The Color of Ruptures
To the Editor:
Elijovich et al1 described the predictors of intraprocedural rupture (IPR) in patients treated for ruptured intracranial aneurysms. Their findings could have been helpful in identifying groups of patients at higher risk for IPR. However, several problems have not been sufficiently emphasized, raising the question whether some of their findings should be part of reported conclusions:
The study is retrospective and the statistical findings post hoc. There is no rationale for many of the factors studied as a predictor for IPR, other than the convenience that they were in the databank.
The difficulty of retrospective databases is definition of variables and missing data. What criteria were used to qualify a patient as hypertensive or hyperlipidemic? It is likely that not every patient was asked about family history, CAD, COPD, etc. Furthermore, drawing inferences on comorbid diseases may be premature, if other confounders haven’t been controlled for, such as concurrent medications (ie, antiplatelets, statins).
The alleged conceptual links between race, comorbidities and IPR is very weak, because IPR is an event strongly related to technical details that merit future study but escape this type of registry. These technical factors vastly differ between coiling versus clipping. Among clipped patients, did the aneurysm rupture at the time of induction, dural opening, hematoma drainage, vessel exposure, or clip apposition? For endovascular interventions, an analysis of medications and devices used may provide further insight. Was there a misfit of coil size with aneurysm size? Did IPR occur with the microguidewire or coil? How often was balloon-assisted coiling used, or stents? Other factors to consider include time from onset of patients’ symptoms to treatment, and whether ventricular drainage affects outcome. We are not suggesting they should have analyzed more variables; we are only emphasizing the importance of what procedural factors could not transpire from their model.
The small number of IPRs among patients coiled could explain why previously identified risk factors, such as small aneurysm size, could not be recovered.2–4 The mixing of surgical and endovascular cases is another potential explanation. In the univariate analysis, a P value of 0.10 arbitrarily excluded size from multivariate analyses. We hope authors can give us a separate incidence according to size for the endovascular series.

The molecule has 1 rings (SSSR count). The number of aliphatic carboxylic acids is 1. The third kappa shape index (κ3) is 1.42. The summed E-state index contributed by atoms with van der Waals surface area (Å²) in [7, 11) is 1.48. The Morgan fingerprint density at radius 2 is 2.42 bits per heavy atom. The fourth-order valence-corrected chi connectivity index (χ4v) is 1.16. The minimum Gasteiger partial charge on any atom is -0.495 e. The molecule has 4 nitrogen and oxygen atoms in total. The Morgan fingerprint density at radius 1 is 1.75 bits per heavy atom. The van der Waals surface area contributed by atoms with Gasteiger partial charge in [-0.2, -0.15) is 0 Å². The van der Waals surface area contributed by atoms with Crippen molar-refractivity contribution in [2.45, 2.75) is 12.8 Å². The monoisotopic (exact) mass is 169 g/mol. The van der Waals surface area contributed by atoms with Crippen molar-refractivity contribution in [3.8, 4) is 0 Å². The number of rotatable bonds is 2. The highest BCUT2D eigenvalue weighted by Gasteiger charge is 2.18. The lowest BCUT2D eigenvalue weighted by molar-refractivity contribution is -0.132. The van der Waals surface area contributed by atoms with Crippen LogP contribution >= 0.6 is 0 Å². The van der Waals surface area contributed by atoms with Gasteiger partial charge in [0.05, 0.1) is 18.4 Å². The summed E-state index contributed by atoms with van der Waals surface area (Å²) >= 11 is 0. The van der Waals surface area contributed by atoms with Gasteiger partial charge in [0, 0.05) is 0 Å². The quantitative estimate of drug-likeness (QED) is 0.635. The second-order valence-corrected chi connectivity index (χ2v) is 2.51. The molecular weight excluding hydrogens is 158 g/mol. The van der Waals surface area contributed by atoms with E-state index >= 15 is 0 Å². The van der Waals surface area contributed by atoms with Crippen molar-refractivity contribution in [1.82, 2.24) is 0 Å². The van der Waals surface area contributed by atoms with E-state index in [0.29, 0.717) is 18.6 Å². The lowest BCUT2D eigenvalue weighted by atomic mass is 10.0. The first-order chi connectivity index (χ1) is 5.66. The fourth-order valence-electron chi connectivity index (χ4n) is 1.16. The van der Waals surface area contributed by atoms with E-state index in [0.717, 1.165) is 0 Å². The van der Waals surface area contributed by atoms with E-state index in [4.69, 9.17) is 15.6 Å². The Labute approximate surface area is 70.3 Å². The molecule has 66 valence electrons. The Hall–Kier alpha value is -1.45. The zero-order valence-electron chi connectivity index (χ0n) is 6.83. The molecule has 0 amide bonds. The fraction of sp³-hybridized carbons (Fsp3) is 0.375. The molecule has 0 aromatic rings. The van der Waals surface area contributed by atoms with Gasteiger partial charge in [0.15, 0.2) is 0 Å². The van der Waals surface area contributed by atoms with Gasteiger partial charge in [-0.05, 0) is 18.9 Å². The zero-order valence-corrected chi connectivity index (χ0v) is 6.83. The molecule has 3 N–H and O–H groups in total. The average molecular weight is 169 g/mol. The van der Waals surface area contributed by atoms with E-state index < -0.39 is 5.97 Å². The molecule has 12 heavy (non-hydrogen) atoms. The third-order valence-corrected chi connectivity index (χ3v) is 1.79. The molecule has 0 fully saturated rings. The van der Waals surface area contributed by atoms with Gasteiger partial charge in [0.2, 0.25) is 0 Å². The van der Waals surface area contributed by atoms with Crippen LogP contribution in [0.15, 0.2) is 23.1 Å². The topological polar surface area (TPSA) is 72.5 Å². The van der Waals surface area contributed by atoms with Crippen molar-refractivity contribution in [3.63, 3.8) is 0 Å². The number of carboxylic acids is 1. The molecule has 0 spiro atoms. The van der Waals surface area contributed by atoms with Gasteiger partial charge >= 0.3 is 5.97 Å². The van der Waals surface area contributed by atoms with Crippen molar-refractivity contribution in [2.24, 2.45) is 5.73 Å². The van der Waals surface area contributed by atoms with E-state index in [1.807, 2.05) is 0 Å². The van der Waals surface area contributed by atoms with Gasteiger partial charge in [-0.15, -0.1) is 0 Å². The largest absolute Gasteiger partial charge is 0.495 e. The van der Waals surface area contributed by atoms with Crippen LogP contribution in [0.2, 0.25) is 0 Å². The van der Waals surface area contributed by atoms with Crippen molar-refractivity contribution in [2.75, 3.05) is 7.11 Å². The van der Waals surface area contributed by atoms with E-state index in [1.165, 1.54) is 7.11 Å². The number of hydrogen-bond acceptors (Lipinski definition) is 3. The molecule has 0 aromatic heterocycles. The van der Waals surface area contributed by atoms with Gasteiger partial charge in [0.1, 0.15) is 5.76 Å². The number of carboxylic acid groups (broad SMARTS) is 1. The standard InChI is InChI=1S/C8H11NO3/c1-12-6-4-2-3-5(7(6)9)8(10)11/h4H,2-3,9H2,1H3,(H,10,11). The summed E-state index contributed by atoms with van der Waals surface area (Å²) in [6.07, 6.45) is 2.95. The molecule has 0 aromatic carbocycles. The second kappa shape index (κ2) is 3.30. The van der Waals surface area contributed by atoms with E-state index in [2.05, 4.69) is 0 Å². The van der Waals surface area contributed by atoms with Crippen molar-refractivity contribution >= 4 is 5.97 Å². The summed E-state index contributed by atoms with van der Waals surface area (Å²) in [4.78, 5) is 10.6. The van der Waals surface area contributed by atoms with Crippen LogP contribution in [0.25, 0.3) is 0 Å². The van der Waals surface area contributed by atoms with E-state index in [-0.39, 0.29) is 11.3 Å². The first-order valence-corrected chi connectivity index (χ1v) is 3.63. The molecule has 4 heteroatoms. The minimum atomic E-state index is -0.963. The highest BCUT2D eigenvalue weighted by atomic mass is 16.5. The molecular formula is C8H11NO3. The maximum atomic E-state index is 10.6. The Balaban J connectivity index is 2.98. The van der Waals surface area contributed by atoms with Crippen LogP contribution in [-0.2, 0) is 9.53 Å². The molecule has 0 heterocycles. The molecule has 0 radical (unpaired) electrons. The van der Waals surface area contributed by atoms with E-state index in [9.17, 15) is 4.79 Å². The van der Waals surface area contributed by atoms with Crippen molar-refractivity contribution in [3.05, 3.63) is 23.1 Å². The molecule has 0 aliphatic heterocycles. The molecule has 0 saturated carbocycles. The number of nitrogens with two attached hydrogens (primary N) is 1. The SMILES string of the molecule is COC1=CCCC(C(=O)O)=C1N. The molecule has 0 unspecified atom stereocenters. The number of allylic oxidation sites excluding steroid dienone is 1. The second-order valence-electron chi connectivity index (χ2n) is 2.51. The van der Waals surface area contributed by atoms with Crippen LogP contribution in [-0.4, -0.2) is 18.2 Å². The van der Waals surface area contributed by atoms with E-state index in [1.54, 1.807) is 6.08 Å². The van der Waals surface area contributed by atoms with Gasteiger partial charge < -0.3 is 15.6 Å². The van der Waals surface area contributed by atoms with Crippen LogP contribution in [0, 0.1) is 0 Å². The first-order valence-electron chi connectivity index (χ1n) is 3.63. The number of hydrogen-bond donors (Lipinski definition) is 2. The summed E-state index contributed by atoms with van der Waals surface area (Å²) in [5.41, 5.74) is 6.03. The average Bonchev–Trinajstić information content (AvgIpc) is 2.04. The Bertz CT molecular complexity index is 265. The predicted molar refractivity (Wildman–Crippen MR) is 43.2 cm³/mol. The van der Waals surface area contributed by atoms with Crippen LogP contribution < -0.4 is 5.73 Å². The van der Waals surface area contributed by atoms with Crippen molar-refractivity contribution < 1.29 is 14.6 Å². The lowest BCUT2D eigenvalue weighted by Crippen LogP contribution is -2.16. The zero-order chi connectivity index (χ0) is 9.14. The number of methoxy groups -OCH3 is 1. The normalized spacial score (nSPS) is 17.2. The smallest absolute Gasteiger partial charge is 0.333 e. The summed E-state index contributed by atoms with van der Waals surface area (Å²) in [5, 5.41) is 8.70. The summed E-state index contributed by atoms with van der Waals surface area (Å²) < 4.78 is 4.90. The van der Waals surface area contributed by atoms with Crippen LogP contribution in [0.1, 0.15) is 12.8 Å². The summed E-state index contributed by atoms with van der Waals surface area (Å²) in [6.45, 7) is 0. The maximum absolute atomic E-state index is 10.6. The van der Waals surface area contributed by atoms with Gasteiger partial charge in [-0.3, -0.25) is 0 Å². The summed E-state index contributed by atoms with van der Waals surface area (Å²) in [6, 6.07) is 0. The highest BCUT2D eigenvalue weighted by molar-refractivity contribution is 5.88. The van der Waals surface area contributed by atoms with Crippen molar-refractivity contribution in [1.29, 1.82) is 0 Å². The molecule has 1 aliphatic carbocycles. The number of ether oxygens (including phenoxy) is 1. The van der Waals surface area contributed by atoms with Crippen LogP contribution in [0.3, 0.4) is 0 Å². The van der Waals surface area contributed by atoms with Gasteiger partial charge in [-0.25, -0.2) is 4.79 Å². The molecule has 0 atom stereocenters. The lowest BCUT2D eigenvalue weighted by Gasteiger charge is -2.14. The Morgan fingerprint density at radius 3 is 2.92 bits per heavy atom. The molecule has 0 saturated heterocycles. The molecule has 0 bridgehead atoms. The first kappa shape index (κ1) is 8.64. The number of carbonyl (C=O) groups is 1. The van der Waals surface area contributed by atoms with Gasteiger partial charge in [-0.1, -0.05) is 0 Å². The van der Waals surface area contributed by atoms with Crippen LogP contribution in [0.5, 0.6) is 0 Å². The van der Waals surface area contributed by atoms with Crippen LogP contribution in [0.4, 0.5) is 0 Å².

There were only 16 ruptures during coiling. To study 16 risk factors and 17 subvariables that could be related to these 16 events is excessive. Positive findings may be found by chance alone. Perhaps the authors should have restricted their analysis to the surgical sample.
Conversely, other findings raise suspicions about the value of the statistical model. Most importantly, how can IPR occur in 5% of coiled patients (n=16), but Asian race be associated with odds ratio of 25 and with an astronomical probability value. If this were true, coiling should be proscribed in Asia (and half of humanity). Yet only 6% of the entire series (and 7 individuals with endovascular or surgical IPRs) were of Asian race. A similar problem concerns black race being a risk factor with an odds ratio of 11, and another category, labeled ‘other/unknown race’ (please raise your hand … . ) almost reached statistical significance (authors’ Table 2).
Rather than speculating about biochemical and cellular processes to explain these results, the discussion should have included a thorough critical review of the potential pitfalls of their methods.
With our literature becoming saturated with statistical inferences and random associations, we must question the excessive use of mathematical models, and urge physicians to set limits to what can reasonably be inferred before performing an analysis. Hopefully, denial of treatment for ruptured aneurysms will not be incorrectly relayed to patients of certain racial backgrounds on the basis of this report, because trying to extract too much from too little data may be dangerous.